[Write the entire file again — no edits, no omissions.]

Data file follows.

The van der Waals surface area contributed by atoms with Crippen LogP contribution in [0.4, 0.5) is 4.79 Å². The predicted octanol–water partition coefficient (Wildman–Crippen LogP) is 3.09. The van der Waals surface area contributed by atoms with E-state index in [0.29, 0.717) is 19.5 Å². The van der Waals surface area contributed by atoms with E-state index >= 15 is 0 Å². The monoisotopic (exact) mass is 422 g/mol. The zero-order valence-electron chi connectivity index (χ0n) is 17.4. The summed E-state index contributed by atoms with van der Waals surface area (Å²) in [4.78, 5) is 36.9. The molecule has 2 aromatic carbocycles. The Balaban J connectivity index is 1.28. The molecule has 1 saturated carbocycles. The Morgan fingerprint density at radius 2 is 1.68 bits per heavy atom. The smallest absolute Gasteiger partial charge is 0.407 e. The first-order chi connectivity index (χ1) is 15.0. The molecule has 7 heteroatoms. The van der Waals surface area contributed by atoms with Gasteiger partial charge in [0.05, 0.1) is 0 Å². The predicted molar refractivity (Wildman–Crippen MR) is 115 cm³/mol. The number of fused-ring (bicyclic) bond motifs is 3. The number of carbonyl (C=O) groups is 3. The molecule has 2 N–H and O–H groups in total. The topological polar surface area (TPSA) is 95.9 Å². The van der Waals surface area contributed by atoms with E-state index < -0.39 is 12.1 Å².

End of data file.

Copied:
The van der Waals surface area contributed by atoms with Crippen LogP contribution in [0.4, 0.5) is 4.79 Å². The predicted octanol–water partition coefficient (Wildman–Crippen LogP) is 3.09. The van der Waals surface area contributed by atoms with E-state index in [0.29, 0.717) is 19.5 Å². The van der Waals surface area contributed by atoms with E-state index >= 15 is 0 Å². The monoisotopic (exact) mass is 422 g/mol. The zero-order valence-electron chi connectivity index (χ0n) is 17.4. The summed E-state index contributed by atoms with van der Waals surface area (Å²) in [4.78, 5) is 36.9. The molecule has 2 aromatic carbocycles. The Balaban J connectivity index is 1.28. The molecule has 1 saturated carbocycles. The Morgan fingerprint density at radius 2 is 1.68 bits per heavy atom. The smallest absolute Gasteiger partial charge is 0.407 e. The first-order chi connectivity index (χ1) is 15.0. The molecule has 7 heteroatoms. The van der Waals surface area contributed by atoms with Gasteiger partial charge in [0.05, 0.1) is 0 Å². The predicted molar refractivity (Wildman–Crippen MR) is 115 cm³/mol. The number of fused-ring (bicyclic) bond motifs is 3. The number of carbonyl (C=O) groups is 3. The molecule has 2 N–H and O–H groups in total. The topological polar surface area (TPSA) is 95.9 Å². The van der Waals surface area contributed by atoms with E-state index < -0.39 is 12.1 Å².